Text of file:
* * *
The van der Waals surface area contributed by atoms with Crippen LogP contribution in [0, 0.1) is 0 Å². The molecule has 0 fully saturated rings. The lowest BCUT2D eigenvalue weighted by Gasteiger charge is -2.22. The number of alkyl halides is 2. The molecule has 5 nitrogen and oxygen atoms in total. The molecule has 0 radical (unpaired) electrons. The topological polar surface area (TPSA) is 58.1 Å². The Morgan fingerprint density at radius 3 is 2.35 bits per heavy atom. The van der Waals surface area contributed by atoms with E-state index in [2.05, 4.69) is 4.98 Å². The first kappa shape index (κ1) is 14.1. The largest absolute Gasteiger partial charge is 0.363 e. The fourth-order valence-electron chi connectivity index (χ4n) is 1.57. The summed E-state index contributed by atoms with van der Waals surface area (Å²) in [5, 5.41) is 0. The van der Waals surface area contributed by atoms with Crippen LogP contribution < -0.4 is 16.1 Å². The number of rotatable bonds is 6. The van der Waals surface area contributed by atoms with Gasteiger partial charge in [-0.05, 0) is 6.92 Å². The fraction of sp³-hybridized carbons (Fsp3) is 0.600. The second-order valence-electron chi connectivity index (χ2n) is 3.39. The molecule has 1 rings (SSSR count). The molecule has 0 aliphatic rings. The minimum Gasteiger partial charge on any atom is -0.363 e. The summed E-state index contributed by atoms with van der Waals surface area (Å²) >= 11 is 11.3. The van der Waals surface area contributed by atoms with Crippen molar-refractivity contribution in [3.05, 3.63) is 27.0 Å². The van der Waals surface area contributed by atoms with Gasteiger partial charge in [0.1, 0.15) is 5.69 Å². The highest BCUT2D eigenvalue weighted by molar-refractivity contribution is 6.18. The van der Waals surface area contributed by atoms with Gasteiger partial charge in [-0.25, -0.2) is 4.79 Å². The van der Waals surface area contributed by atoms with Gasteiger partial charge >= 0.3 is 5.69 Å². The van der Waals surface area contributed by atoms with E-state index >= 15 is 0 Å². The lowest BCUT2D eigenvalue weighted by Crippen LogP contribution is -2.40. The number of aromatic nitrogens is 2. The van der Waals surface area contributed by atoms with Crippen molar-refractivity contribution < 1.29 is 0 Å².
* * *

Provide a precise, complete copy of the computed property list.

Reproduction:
The van der Waals surface area contributed by atoms with Crippen LogP contribution in [0, 0.1) is 0 Å². The molecule has 0 fully saturated rings. The lowest BCUT2D eigenvalue weighted by Gasteiger charge is -2.22. The number of alkyl halides is 2. The molecule has 5 nitrogen and oxygen atoms in total. The molecule has 0 radical (unpaired) electrons. The topological polar surface area (TPSA) is 58.1 Å². The Morgan fingerprint density at radius 3 is 2.35 bits per heavy atom. The van der Waals surface area contributed by atoms with E-state index in [2.05, 4.69) is 4.98 Å². The first kappa shape index (κ1) is 14.1. The largest absolute Gasteiger partial charge is 0.363 e. The fourth-order valence-electron chi connectivity index (χ4n) is 1.57. The summed E-state index contributed by atoms with van der Waals surface area (Å²) in [5, 5.41) is 0. The van der Waals surface area contributed by atoms with Crippen LogP contribution < -0.4 is 16.1 Å². The number of rotatable bonds is 6. The van der Waals surface area contributed by atoms with Gasteiger partial charge in [-0.05, 0) is 6.92 Å². The fraction of sp³-hybridized carbons (Fsp3) is 0.600. The second-order valence-electron chi connectivity index (χ2n) is 3.39. The molecule has 1 rings (SSSR count). The molecule has 0 aliphatic rings. The minimum Gasteiger partial charge on any atom is -0.363 e. The summed E-state index contributed by atoms with van der Waals surface area (Å²) >= 11 is 11.3. The van der Waals surface area contributed by atoms with Crippen molar-refractivity contribution in [3.05, 3.63) is 27.0 Å². The van der Waals surface area contributed by atoms with Gasteiger partial charge in [0.1, 0.15) is 5.69 Å². The highest BCUT2D eigenvalue weighted by molar-refractivity contribution is 6.18. The van der Waals surface area contributed by atoms with Gasteiger partial charge in [-0.25, -0.2) is 4.79 Å². The van der Waals surface area contributed by atoms with Gasteiger partial charge >= 0.3 is 5.69 Å². The van der Waals surface area contributed by atoms with E-state index >= 15 is 0 Å². The lowest BCUT2D eigenvalue weighted by Crippen LogP contribution is -2.40. The number of aromatic nitrogens is 2. The van der Waals surface area contributed by atoms with Crippen molar-refractivity contribution < 1.29 is 0 Å².